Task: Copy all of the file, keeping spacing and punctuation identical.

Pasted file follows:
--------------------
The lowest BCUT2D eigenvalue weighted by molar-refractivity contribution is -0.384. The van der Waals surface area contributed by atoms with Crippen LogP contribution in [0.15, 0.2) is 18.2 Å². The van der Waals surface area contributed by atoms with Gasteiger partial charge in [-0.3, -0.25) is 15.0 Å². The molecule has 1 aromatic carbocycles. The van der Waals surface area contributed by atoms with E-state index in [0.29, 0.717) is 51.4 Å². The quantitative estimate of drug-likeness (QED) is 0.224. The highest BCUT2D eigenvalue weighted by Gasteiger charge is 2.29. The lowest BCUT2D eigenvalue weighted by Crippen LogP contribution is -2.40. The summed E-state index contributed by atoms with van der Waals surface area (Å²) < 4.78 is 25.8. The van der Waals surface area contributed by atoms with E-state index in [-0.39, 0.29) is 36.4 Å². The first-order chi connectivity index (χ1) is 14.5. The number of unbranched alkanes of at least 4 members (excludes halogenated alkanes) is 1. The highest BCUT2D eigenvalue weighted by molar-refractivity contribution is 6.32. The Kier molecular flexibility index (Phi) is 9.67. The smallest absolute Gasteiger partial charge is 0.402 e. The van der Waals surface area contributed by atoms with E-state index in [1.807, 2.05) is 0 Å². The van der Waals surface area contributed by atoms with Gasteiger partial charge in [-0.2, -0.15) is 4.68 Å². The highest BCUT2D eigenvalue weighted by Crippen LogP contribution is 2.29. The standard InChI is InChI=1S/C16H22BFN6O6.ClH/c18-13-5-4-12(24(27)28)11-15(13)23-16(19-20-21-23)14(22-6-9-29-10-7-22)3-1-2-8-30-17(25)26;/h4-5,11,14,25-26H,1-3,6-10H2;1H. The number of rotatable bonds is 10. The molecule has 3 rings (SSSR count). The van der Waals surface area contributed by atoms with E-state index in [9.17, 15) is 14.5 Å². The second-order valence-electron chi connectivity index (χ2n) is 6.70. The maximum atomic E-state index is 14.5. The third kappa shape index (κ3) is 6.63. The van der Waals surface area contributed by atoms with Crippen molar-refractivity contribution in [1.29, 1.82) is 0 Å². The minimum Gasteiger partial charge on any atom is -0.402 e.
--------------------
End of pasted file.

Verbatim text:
The lowest BCUT2D eigenvalue weighted by molar-refractivity contribution is -0.384. The van der Waals surface area contributed by atoms with Crippen LogP contribution in [0.15, 0.2) is 18.2 Å². The van der Waals surface area contributed by atoms with Gasteiger partial charge in [-0.3, -0.25) is 15.0 Å². The molecule has 1 aromatic carbocycles. The van der Waals surface area contributed by atoms with E-state index in [0.29, 0.717) is 51.4 Å². The quantitative estimate of drug-likeness (QED) is 0.224. The highest BCUT2D eigenvalue weighted by Gasteiger charge is 2.29. The lowest BCUT2D eigenvalue weighted by Crippen LogP contribution is -2.40. The summed E-state index contributed by atoms with van der Waals surface area (Å²) < 4.78 is 25.8. The van der Waals surface area contributed by atoms with E-state index in [-0.39, 0.29) is 36.4 Å². The first-order chi connectivity index (χ1) is 14.5. The number of unbranched alkanes of at least 4 members (excludes halogenated alkanes) is 1. The highest BCUT2D eigenvalue weighted by molar-refractivity contribution is 6.32. The Kier molecular flexibility index (Phi) is 9.67. The smallest absolute Gasteiger partial charge is 0.402 e. The van der Waals surface area contributed by atoms with E-state index in [1.807, 2.05) is 0 Å². The van der Waals surface area contributed by atoms with Gasteiger partial charge in [-0.2, -0.15) is 4.68 Å². The highest BCUT2D eigenvalue weighted by Crippen LogP contribution is 2.29. The standard InChI is InChI=1S/C16H22BFN6O6.ClH/c18-13-5-4-12(24(27)28)11-15(13)23-16(19-20-21-23)14(22-6-9-29-10-7-22)3-1-2-8-30-17(25)26;/h4-5,11,14,25-26H,1-3,6-10H2;1H. The number of rotatable bonds is 10. The molecule has 3 rings (SSSR count). The van der Waals surface area contributed by atoms with E-state index in [9.17, 15) is 14.5 Å². The second-order valence-electron chi connectivity index (χ2n) is 6.70. The maximum atomic E-state index is 14.5. The third kappa shape index (κ3) is 6.63. The van der Waals surface area contributed by atoms with Crippen molar-refractivity contribution in [1.29, 1.82) is 0 Å². The minimum Gasteiger partial charge on any atom is -0.402 e.